QUESTION: Our son is in first grade and he is in school from 8 a.m. to 3 p.m. and takes lessons or enrichment classes every afternoon until 5 p.m. On the weekends, he has soccer practice and usually a game. He seems to enjoy all of these activities, but I’m worried we might be overbooking him. Do we need to lighten his schedule or is it a good thing to keep him so active?
BBB: There are so many activities and classes that are available to our children these days. It is hard to know what to do and it isn’t uncommon for a parent to want to expose her child to everything. Maybe she’s a basket weaving prodigy, after all. When your child enjoys it all, knowing what to do is even harder. As parents, it is a joy to be able to provide a child with activities and lessons that bring her such pleasure.
Believe it or not, there are children who sit on the opposite end of the spectrum. These are the kids who don’t want to do any extra-curricular activities, preferring to stay home every day. Their parents wish they were in your shoes.
Helping kids find their “passion” is a hot topic these days. (And if you want to know my take on that, go to http://huff.to/1G48cG9) We do know that a child will need to sample an activity in order to know if he even likes it or wants to pursue it. With that goal in mind, it is certainly reasonable to try out one or two. (Note the use of the words “one or two.”) But finding a passion is not a reason to overindulge in after school activities.
There is also the matter of the activities you insist your child takes versus the ones he wants to take. While he may not actually dislike the have-to activities, his choices usually trump yours. Often tutoring, developmental interventions, piano or religious school fall into this category. Do these actually count as extra-curricular activities the child chooses to take?
In the case of your son and his very full dance card, it sounds like there is a crucial element missing from his schedule: down time. Also known as alone time, this is a chunk of time that is unstructured and unplanned. It is when the child is left to his own devices to entertain himself. Children who do not have enough down time in their lives risk stifling their development of self-reliance and self-sufficiency, to say nothing of imagination.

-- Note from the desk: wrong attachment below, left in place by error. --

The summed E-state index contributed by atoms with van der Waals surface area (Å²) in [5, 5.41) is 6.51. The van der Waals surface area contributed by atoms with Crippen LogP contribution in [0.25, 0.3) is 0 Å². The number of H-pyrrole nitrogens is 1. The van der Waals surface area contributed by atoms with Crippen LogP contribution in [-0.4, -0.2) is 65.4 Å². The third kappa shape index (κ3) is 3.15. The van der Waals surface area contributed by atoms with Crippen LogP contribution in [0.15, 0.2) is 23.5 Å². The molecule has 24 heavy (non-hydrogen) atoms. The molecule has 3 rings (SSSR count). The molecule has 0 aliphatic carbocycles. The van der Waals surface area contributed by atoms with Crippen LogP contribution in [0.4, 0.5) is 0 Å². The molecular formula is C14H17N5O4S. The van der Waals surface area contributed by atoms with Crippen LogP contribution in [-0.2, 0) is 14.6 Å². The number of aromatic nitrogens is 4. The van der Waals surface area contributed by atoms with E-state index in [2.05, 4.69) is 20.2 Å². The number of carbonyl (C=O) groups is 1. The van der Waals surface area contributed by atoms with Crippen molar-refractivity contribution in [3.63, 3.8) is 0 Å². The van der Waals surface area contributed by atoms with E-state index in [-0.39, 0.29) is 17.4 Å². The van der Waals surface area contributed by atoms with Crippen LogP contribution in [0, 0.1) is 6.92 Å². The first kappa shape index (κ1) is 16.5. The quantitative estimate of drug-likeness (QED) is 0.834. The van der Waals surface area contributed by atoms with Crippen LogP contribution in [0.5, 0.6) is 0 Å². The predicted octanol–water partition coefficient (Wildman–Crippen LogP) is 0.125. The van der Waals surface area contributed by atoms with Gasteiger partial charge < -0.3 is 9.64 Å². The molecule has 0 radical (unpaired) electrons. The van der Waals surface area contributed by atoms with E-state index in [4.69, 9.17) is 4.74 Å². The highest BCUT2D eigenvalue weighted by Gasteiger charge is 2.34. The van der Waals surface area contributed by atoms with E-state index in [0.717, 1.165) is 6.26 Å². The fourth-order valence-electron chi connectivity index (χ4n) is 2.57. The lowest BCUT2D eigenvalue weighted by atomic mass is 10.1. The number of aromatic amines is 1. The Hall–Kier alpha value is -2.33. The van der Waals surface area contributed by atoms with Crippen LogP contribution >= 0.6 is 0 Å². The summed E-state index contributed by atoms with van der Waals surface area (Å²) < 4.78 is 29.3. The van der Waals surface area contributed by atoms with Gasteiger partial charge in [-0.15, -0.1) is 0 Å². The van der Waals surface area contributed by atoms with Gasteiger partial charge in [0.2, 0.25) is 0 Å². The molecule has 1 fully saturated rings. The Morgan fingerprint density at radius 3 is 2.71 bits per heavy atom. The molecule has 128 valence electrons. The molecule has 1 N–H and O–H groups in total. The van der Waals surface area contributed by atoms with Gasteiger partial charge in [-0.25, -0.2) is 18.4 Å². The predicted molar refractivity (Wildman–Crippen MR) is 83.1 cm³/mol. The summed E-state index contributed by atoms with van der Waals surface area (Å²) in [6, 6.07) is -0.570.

Down time is crucial to the development of independence. Children who have little down time are the ones who claim to be bored; they don’t learn to play by themselves and often require an adult to entertain and play with them. Alone time is when ideas hatch.
In addition, we know how critical down time is to brain development. In the same way sleep is essential to our growth and development, so down time is essential to the brain. It is in down time that we process and incorporate what we have experienced and learned. Imagine what happens without down time. Can you picture water being poured on a bone dry sponge and slipping right off the sides?
Tim Kreider wrote in The New York Times, “the space and quiet that idleness provides is a necessary condition for standing back from life and seeing it whole, for making unexpected connections and waiting for the wild summer lightning strikes of inspiration – it is, paradoxically, necessary to getting any work done.”
Betsy Brown Braun, M.A. is a Child Development and Behavior Specialist (infants to teens), a Parent Educator, and Multiple Birth Parenting Specialist. Betsy consults with parents privately, runs parenting groups, seminars and workshops for parents, teachers, and other professionals. She is the award-winning author of the bestselling, “Just Tell Me What to Say” and “You’re Not the Boss of Me.” Betsy has been featured on the Today Show, The Early Show and Good Morning America and has been cited in Parents Magazine, Twins Magazine, Family Circle and many more. Betsy and Ray Braun, Palisades residents for 38 years, are the parents of adult triplets and have three grandchildren, so far.
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